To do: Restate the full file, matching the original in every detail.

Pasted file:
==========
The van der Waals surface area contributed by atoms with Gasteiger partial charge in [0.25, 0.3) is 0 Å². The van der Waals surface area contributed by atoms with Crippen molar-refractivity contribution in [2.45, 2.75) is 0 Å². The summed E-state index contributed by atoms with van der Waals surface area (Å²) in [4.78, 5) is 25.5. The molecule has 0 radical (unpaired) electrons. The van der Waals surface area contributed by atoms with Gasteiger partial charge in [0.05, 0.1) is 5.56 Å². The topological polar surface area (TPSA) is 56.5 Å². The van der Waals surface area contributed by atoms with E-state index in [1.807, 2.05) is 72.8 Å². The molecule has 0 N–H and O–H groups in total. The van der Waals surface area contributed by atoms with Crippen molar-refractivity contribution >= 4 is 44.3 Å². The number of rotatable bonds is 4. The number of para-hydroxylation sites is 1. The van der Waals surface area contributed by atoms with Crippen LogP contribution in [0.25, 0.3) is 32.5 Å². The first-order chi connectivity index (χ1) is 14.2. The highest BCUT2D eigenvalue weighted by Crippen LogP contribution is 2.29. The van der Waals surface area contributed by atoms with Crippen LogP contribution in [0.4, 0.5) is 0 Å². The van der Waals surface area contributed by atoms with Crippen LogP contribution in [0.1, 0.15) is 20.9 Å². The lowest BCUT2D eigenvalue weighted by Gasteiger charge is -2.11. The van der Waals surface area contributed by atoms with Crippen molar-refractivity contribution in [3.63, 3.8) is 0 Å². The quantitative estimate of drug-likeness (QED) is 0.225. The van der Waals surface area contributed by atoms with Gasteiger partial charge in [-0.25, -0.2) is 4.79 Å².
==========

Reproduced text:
The van der Waals surface area contributed by atoms with Gasteiger partial charge in [0.25, 0.3) is 0 Å². The van der Waals surface area contributed by atoms with Crippen molar-refractivity contribution in [2.45, 2.75) is 0 Å². The summed E-state index contributed by atoms with van der Waals surface area (Å²) in [4.78, 5) is 25.5. The molecule has 0 radical (unpaired) electrons. The van der Waals surface area contributed by atoms with Gasteiger partial charge in [0.05, 0.1) is 5.56 Å². The topological polar surface area (TPSA) is 56.5 Å². The van der Waals surface area contributed by atoms with E-state index in [1.807, 2.05) is 72.8 Å². The molecule has 0 N–H and O–H groups in total. The van der Waals surface area contributed by atoms with Crippen molar-refractivity contribution >= 4 is 44.3 Å². The number of rotatable bonds is 4. The number of para-hydroxylation sites is 1. The van der Waals surface area contributed by atoms with Crippen LogP contribution in [0.25, 0.3) is 32.5 Å². The first-order chi connectivity index (χ1) is 14.2. The highest BCUT2D eigenvalue weighted by Crippen LogP contribution is 2.29. The van der Waals surface area contributed by atoms with Crippen LogP contribution in [0.4, 0.5) is 0 Å². The van der Waals surface area contributed by atoms with Crippen LogP contribution in [0.1, 0.15) is 20.9 Å². The lowest BCUT2D eigenvalue weighted by Gasteiger charge is -2.11. The van der Waals surface area contributed by atoms with Crippen molar-refractivity contribution in [3.63, 3.8) is 0 Å². The quantitative estimate of drug-likeness (QED) is 0.225. The van der Waals surface area contributed by atoms with Gasteiger partial charge in [-0.25, -0.2) is 4.79 Å².